Rumi X are an awesome company which makes beautiful active and yoga wear out of recycled bottles. If that’s not zen AF, I don’t know what is? The process starts with non-recyclable materials being removed from the bottles. The bottles are then shredded, melted and dried into flakes. The flakes are then pulled into yarn and the yarn is then spun into the Rumi X fabric. Unlike Mud Jeans though there doesn’t seem to be a reuse system in place where you can return your Rumi X clothing to be recycled again. (Perhaps this recycle process is more difficult compared to cotton) but the fact that Rumi X use existing resources which would have only contributed to landfill and water pollution this makes them a pretty awesome contender in the circular economy fashion sector!

Do you know of any cool Australian brands that are based on the circular economy business model? If so give them a shout out here as I would love to highlight our local conscious talent!

 

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H&M Sustainable?

Guilt. What a shitty feeling. More and more I feel guilt about being human in the western world. It was guilt that turned me into a vegetarian and it was guilt (among other things) that turned me into an avid op-shopper. I guess you could say that although a shitty feeling, guilt has its place in making change.

Ok, I don’t want to get all ‘Dear Diary’ on your arse, but there are times that my obsession with living a sustainable life can become overwhelming and stressful. Sometimes I wish I could unlearn truths so I can go back to eating meat and shopping frivolously at H&M like a large chunk of the western world.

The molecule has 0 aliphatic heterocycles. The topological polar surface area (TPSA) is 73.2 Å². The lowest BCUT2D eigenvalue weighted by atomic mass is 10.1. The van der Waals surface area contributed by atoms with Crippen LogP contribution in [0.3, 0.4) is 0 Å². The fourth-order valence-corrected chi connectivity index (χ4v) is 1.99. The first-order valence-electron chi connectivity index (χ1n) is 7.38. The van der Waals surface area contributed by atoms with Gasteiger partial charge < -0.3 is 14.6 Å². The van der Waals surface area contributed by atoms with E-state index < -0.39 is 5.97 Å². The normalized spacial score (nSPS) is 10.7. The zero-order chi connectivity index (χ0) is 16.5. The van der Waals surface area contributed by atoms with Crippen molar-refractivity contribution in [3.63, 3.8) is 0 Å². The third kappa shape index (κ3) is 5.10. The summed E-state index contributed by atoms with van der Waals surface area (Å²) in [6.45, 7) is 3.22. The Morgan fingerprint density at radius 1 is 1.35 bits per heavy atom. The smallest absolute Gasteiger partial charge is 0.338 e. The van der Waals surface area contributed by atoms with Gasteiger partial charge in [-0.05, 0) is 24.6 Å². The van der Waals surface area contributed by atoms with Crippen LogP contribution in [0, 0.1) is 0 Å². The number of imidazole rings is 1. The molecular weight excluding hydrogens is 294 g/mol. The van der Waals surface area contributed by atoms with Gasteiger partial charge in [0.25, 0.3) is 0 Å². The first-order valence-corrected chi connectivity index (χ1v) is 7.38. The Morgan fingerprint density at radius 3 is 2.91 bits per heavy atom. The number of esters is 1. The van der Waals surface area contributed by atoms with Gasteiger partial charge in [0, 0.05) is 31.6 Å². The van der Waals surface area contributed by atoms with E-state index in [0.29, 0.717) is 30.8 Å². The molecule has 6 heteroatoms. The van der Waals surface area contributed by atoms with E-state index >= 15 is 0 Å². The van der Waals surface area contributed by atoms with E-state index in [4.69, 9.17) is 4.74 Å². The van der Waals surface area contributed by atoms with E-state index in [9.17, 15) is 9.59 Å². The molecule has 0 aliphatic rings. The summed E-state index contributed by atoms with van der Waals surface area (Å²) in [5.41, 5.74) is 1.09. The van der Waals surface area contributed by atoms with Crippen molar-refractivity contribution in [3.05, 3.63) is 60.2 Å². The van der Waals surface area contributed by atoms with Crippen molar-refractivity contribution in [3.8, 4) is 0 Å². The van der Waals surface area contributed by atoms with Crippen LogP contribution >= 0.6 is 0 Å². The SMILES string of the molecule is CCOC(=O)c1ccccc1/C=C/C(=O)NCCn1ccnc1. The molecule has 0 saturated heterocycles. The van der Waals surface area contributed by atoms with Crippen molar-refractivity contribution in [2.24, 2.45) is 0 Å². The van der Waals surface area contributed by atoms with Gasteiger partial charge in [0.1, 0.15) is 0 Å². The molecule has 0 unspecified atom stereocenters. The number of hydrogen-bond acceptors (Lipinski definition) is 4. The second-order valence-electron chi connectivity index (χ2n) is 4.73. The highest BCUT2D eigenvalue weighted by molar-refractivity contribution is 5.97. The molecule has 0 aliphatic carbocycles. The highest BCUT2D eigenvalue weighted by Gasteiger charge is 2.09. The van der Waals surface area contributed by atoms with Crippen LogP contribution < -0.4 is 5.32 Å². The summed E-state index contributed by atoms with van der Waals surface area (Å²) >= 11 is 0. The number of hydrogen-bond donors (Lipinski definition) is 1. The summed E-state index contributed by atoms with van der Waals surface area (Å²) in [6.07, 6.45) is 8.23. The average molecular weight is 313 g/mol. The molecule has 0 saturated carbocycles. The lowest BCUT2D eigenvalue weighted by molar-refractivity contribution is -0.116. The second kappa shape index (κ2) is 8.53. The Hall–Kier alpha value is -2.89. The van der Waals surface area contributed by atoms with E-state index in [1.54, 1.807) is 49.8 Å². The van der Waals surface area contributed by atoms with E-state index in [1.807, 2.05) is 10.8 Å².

Ignorance. Is. Bliss.

But as cliché as it is, it’s all about balance. Not that I can really preach about being balanced, but what I do know is that balance isn’t something that you obtain and just keep, it’s something you must continuously work to maintain.

So if you’re anything like me, just remember that it is impossible to live in this world without a footprint, and killing yourself with guilt over that is simply unproductive.

Speaking of balance, shopping at fast fashion giants isn’t the end of the world if done responsibly! Slowly but surely the awareness surrounding fast fashion is growing and fast fashion giants are actually starting to listen.